What is the best possible way to split data into training and validation sets?

I have mostly seen people using an 80-20 split, however, while reading some Neural Networks literature, I have come across the use of a much bigger training set of 90-10, sometimes even 95-05.

Does the split size vary from one case to another? Does it depend upon the amount of data available? Or on the amount of noise in data?

I have also heard about ‘validation’ set. Is it the same as the test set? If not, what’s the difference?

We know that we fit the model on the training data in order to make predictions for the test data. As a result, the following can happen:

  • Over-fitting or Under fitting our model
    We don’t want any of these things to happen, because they affect the predictability of our model .
    The choice of the train/test split and cross validation helps to avoid these problems.
  • Train/Test Split
    It is usually recommended to split data in the ratio of train/test ->80/20 or 70/30.
  • Drawbacks
    It is possible that the split we make isn’t random. What if one subset of our data has only people from a certain province/state, employees with a certain income level but not other income levels, only one gender? This will result in over-fitting, even though we’re trying to avoid it! This is where cross validation comes to the rescue!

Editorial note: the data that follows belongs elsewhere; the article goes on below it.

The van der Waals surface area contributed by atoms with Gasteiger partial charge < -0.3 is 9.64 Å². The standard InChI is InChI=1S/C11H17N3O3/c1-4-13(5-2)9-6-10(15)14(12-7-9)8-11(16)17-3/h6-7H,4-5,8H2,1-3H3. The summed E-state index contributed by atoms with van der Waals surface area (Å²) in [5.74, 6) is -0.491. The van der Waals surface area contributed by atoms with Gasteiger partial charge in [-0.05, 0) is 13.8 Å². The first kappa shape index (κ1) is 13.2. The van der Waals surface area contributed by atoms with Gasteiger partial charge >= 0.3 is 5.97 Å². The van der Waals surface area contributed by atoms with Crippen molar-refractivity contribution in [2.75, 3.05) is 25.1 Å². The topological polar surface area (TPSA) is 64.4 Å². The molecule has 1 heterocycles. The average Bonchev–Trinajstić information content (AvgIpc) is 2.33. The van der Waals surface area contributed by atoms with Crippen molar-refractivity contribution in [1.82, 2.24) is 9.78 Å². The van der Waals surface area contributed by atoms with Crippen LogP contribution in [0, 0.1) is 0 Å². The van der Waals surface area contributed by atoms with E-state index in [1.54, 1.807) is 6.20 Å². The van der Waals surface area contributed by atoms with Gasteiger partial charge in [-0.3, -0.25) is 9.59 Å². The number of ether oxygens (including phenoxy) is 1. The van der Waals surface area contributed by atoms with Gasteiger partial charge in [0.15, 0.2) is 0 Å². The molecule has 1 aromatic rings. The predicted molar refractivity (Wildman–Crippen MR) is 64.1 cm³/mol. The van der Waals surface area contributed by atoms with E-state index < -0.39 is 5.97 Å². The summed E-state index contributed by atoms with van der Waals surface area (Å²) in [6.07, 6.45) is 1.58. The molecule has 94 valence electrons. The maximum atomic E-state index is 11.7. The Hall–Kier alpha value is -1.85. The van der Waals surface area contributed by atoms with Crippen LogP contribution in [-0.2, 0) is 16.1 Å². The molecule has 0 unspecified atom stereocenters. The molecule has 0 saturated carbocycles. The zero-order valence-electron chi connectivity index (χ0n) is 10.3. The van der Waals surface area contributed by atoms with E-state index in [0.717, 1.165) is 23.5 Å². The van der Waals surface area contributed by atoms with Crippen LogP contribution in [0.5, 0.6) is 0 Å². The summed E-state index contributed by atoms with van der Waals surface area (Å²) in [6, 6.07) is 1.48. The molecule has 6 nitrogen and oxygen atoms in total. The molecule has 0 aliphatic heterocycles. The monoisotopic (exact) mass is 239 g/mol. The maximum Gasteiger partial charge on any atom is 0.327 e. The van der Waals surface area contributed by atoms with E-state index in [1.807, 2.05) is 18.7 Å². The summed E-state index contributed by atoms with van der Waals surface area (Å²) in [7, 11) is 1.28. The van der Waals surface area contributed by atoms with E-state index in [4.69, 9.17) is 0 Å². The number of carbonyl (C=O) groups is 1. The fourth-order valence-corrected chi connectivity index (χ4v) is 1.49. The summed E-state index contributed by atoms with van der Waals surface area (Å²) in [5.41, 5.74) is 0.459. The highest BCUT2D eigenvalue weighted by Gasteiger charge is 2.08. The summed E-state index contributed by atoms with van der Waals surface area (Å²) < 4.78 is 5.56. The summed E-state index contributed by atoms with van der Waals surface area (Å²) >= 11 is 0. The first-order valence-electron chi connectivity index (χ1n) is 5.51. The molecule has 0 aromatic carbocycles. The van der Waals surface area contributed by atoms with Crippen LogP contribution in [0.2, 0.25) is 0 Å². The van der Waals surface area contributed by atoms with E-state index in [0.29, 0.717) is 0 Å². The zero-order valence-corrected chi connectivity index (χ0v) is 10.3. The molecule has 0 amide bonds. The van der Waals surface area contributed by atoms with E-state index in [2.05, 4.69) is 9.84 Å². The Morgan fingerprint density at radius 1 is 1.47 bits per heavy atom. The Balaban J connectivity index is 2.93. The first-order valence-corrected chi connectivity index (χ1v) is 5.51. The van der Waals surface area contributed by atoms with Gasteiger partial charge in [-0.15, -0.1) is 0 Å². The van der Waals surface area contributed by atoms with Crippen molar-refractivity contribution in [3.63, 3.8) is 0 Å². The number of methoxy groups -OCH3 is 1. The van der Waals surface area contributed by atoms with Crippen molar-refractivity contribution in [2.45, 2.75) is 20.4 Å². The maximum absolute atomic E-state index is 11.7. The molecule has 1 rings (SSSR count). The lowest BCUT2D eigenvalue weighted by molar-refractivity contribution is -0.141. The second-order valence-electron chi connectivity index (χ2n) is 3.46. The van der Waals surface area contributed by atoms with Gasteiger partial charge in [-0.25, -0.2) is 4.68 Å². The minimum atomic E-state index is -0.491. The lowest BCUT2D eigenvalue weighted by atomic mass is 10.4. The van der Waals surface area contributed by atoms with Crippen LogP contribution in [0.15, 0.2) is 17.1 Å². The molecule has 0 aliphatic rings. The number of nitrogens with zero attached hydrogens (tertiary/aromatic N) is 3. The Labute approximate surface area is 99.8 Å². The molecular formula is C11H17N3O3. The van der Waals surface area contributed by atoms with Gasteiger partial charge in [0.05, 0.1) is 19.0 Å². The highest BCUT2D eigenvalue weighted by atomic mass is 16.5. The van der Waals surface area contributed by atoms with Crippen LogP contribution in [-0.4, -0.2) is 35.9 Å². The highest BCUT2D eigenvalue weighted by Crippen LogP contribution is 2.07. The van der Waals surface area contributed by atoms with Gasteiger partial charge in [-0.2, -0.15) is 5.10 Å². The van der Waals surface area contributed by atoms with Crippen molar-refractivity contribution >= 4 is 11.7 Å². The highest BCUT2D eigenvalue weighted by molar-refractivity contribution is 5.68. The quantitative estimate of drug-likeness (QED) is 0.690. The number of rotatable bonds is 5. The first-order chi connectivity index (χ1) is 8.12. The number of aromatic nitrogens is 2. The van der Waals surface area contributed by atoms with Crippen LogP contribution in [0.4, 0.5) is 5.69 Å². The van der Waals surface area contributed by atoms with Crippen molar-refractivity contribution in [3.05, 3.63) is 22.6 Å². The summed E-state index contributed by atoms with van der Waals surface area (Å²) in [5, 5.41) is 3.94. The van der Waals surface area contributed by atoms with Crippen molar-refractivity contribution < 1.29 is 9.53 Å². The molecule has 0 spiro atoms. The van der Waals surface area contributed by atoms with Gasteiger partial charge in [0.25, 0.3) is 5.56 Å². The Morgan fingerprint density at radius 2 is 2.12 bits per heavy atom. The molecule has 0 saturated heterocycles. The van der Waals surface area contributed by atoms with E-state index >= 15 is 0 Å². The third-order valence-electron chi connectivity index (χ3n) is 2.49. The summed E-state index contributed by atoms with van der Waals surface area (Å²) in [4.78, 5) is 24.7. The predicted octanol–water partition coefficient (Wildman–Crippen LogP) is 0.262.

• Cross Validation
    It’s very similar to train/test split, but it’s applied to more subsets. In K-Folds Cross Validation we split our data into k different subsets. We use k-1 subsets to train our data and leave the last subset (or the last fold) as test data. We then average the model against each of the folds and then finalize our model. After that we test it against the test set.
    Hope this helps!

One thing you need to look out for in classification datasets is the relative number of examples for each class. If your dataset is almost perfectly balanced (similar number of examples for each class) then random sampling for splitting will be fine. However, if the classes are imbalanced (fraud detection data, medical diagnosis datasets etc) then a random sampling will not generate representative train and test sets.

You should use stratified sampling to keep the class ratios intact. This can be combined with resampling strategies like bootstrapped sampling to create representative samples for even smaller datasets.